Nobody wants to come down with influenza. But if the current trend is any indication, a lot of people will be getting the flu in 2020, and this could be a financial boon for hospitals that are taking in an influx of patients, according to an analysis firm.
On the flip side of that is the health insurance industry, which has to pick up the tab and thus is likely dreading a flu-heavy winter season.
According to Centers for Disease Control and Prevention statistics, patients presenting to their doctors with flu-like symptoms are already on the upswing, with a spike seen in late 2019. In the last week of December, an average of 6.9% of patient visits were due to the flu or flu-like illnesses. That's a worse-than-average figure, and an uptick from the 5.1% of such visits recorded just a week prior.
Data examined by Evercore ISI analysts already show higher-than-average flu cases at major hospital systems such as HCA Healthcare, Community Health Systems, Universal Health Services and Tenet Healthcare Corp.
Perhaps luckily for insurers, CDC figures show a 40% chance of flu activity already having peaked in late December. Insurers -- and patients -- probably aren't out of the woods yet, though: There's a 30% chance of flu season peaking this month, and a 25% chance of it peaking in February, according to the federal agency's flu forecasting tool.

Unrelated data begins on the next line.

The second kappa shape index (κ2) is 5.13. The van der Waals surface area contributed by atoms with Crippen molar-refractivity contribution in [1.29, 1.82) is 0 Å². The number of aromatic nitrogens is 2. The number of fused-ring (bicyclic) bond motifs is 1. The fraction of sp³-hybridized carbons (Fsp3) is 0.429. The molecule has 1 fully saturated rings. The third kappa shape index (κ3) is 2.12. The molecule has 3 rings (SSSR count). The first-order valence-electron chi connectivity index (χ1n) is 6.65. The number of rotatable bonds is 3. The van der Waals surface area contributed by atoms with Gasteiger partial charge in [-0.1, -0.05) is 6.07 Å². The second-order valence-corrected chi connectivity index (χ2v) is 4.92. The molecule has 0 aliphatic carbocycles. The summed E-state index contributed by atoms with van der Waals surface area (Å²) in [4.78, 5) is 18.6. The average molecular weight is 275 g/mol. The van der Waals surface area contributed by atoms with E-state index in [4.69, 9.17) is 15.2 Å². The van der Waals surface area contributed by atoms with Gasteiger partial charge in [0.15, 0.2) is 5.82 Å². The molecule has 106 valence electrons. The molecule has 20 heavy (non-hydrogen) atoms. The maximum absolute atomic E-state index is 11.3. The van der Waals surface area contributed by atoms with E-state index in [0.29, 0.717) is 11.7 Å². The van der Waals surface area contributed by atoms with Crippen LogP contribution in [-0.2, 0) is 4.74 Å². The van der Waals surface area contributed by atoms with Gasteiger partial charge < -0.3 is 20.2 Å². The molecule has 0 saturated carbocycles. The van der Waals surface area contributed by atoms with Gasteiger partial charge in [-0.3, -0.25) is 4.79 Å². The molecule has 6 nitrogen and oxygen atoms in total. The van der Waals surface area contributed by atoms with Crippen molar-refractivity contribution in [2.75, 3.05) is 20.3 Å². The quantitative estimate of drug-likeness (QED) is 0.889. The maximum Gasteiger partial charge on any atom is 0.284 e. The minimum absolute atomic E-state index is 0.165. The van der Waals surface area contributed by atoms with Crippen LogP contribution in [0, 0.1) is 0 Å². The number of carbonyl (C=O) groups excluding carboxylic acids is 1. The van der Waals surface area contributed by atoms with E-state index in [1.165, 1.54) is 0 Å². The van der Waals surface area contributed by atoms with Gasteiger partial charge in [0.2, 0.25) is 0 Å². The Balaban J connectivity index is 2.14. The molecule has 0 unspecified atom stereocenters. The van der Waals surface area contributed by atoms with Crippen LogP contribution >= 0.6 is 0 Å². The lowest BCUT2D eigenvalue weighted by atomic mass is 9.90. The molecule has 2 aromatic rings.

WHAT'S THE IMPACT
Regardless of when the flu season actually peaks, it's turning out to be one of the worst in decades, according to CNN.
Roughly 2,900 Americans are estimated to have died so far, about 800 more than had been estimated. That translates into a flu season that's on pace to be worse than the 2017-2018 season, which in itself was the worst in four decades.
In total, the CDC estimates there have been 6.4 million flu cases and 55,000 hospitalizations so far this winter. Twenty-seven children have died, likely attributable to the prevalence of influenza B, a more stable strain to which children are particularly susceptible. That's the highest number of child deaths since the CDC started tracking those statistics 17 years ago.
THE LARGER TREND
In October, UnitedHealthcare launched an app that enables its members access to on-demand virtual doctor visits on their smartphones, computers and other devices.
The app, which will over time replace the healthcare provider's Health4Me app, connects patients with doctors 24 hours a day for digital visits to diagnose non-emergency medical conditions -- such as the flu. Physicians can also prescribe medications and send prescriptions to local pharmacies for pickup through the digital visits, which typically take 20 minutes for non-emergencies.